After freelancing for more than two years, I’m about to start looking for work in a more structured environment. For reasons that may be obvious, I’m a little nervous about this prospect: I’ve run my own life so long that submitting myself to someone else’s rules is quite daunting. Being a believer in research, I sought the advice of experts in how best to go about finding a job that would offer advancement potential, fulfillment and opportunities for originality.
That’s when the cognitive dissonance struck.
It first appeared in the form of Cal Newport’s “So Good They Can’t Ignore You,” in which he claims that too many people live their lives according to the “passion hypothesis.” Simply stated, this is the widespread belief in Western culture that career happiness comes from following a pre-existing dream. Following this dream should, according to the passion hypothesis, lead to career fulfillment, control, creativity and meaning.
I’m with him so far. I’ve heard this all my life.
Alas. According to Newport, job satisfaction is actually much more accurately predicted by length of time on the job, and therefore the level of mastery attained. So long as you don’t hate a given kind of work, grinding it out until you become good at it is the best strategy. On the other hand, trying to match your working life to a pre-existing love often leads to job-hopping and dissatisfaction, because work rarely ends up being as glorious as we imagine it will be.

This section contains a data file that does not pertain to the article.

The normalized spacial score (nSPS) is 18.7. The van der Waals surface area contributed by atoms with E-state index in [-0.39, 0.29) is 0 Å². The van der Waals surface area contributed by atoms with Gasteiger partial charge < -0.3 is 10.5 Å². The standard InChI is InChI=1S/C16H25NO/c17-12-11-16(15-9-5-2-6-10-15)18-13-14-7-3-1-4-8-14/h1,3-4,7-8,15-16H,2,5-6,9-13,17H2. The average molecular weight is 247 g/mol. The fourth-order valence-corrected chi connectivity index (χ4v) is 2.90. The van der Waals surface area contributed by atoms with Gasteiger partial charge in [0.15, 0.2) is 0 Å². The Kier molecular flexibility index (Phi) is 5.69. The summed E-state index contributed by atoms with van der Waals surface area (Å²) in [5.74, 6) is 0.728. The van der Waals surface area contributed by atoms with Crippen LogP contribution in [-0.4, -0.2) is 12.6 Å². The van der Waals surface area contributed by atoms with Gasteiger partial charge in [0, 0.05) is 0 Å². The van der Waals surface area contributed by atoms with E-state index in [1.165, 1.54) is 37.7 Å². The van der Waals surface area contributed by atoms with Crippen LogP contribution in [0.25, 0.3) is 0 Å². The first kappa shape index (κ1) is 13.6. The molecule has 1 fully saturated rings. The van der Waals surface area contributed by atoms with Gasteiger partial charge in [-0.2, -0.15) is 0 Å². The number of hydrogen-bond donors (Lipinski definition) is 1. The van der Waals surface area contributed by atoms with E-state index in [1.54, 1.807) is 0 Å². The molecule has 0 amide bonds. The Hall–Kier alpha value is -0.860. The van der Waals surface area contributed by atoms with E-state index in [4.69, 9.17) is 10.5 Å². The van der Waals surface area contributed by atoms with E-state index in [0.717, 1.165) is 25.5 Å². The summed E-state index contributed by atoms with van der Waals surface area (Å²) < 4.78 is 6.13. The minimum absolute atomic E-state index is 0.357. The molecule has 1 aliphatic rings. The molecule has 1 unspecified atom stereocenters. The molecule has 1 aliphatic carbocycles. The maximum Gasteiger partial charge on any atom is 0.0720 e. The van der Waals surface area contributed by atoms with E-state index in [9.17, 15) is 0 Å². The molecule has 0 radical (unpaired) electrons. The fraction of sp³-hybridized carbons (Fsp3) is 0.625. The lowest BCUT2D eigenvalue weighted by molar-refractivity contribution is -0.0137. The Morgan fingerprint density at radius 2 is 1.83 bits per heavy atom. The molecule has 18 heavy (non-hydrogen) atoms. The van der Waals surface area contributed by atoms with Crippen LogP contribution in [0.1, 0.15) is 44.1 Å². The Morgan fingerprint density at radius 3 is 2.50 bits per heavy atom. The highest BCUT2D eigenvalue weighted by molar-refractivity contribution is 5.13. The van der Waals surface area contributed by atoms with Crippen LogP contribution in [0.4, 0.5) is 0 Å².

Not what I was expecting.
Enter Daniel H. Pink and his book “Drive: The Surprising Truth About What Motivates Us.” In it, Pink uses psychological research to show that people aren’t actually moved by traditional reward and punishment systems. When people can only look forward to externally based promotions and financial gains for reward, and a variety of sanctions if they slip up, they aren’t that happy and don’t perform that well. On the other hand, when they are allowed autonomy and creativity to direct their own working life, they do much better.
And now I’m lost.
If I’m not supposed to go after pre-existing passions, but rather to use what skills I have (dubbed “career capital” by Newport) to build a vocation about which I’m passionate, then almost any work I have the necessary skills for should do … eventually. If, on the other hand, I require autonomy and creativity to feel fulfilled by my work, shouldn’t I let a pre-existing passion lead me there?
Serious thinking leads me to believe that both writers are correct. When trying to choose jobs that will lead to meaningful, long-term careers, we should look for the ones that offer the most autonomy and creativity. However, it’s important not to bug out simply because our workplaces feel overly structured or our bosses’ styles fail to align neatly with our own. To a certain extent, workers earn creativity and autonomy by putting up with, in the short run, rules and regulations.
Combining the two approaches, I should target jobs that offer chances to distinguish myself and advance. However, I should also look for work that will significantly develop my skills, contributing to my career capital. Lastly, I should make sure I don’t hate the work.
That part, at least, I could have figured out myself.